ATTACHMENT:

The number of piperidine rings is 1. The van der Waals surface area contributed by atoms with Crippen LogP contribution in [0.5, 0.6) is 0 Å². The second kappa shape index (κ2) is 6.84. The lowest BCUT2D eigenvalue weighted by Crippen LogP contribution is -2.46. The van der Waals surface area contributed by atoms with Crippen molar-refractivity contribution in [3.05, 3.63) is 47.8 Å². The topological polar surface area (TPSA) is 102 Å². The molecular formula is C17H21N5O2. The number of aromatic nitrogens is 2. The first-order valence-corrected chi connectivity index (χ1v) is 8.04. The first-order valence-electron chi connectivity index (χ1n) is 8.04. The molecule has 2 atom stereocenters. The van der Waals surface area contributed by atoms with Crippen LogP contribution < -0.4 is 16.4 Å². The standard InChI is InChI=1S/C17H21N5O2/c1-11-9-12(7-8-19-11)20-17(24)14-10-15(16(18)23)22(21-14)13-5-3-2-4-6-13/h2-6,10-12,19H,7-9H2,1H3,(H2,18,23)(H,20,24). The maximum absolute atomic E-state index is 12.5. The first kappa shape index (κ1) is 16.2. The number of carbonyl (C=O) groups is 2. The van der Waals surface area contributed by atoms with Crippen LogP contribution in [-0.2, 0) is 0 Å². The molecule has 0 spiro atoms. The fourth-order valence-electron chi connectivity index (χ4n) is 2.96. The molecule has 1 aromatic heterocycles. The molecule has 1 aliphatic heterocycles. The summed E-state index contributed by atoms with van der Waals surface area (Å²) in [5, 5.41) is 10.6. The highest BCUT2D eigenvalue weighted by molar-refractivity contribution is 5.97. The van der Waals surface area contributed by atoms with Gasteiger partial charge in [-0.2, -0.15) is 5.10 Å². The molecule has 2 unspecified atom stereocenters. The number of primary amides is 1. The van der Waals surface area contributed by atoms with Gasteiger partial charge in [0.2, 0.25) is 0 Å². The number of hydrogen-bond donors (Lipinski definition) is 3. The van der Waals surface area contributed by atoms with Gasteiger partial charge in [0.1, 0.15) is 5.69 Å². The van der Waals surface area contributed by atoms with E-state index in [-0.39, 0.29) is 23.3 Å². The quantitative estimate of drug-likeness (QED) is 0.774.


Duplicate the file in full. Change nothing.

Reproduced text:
The number of piperidine rings is 1. The van der Waals surface area contributed by atoms with Crippen LogP contribution in [0.5, 0.6) is 0 Å². The second kappa shape index (κ2) is 6.84. The lowest BCUT2D eigenvalue weighted by Crippen LogP contribution is -2.46. The van der Waals surface area contributed by atoms with Crippen molar-refractivity contribution in [3.05, 3.63) is 47.8 Å². The topological polar surface area (TPSA) is 102 Å². The molecular formula is C17H21N5O2. The number of aromatic nitrogens is 2. The first-order valence-corrected chi connectivity index (χ1v) is 8.04. The first-order valence-electron chi connectivity index (χ1n) is 8.04. The molecule has 2 atom stereocenters. The van der Waals surface area contributed by atoms with Crippen LogP contribution < -0.4 is 16.4 Å². The standard InChI is InChI=1S/C17H21N5O2/c1-11-9-12(7-8-19-11)20-17(24)14-10-15(16(18)23)22(21-14)13-5-3-2-4-6-13/h2-6,10-12,19H,7-9H2,1H3,(H2,18,23)(H,20,24). The maximum absolute atomic E-state index is 12.5. The first kappa shape index (κ1) is 16.2. The number of carbonyl (C=O) groups is 2. The van der Waals surface area contributed by atoms with Crippen LogP contribution in [-0.2, 0) is 0 Å². The molecule has 0 spiro atoms. The fourth-order valence-electron chi connectivity index (χ4n) is 2.96. The molecule has 1 aromatic heterocycles. The molecule has 1 aliphatic heterocycles. The summed E-state index contributed by atoms with van der Waals surface area (Å²) in [5, 5.41) is 10.6. The highest BCUT2D eigenvalue weighted by molar-refractivity contribution is 5.97. The van der Waals surface area contributed by atoms with Gasteiger partial charge in [-0.2, -0.15) is 5.10 Å². The molecule has 2 unspecified atom stereocenters. The number of primary amides is 1. The van der Waals surface area contributed by atoms with Gasteiger partial charge in [0.2, 0.25) is 0 Å². The number of hydrogen-bond donors (Lipinski definition) is 3. The van der Waals surface area contributed by atoms with Gasteiger partial charge in [0.1, 0.15) is 5.69 Å². The van der Waals surface area contributed by atoms with E-state index in [-0.39, 0.29) is 23.3 Å². The quantitative estimate of drug-likeness (QED) is 0.774.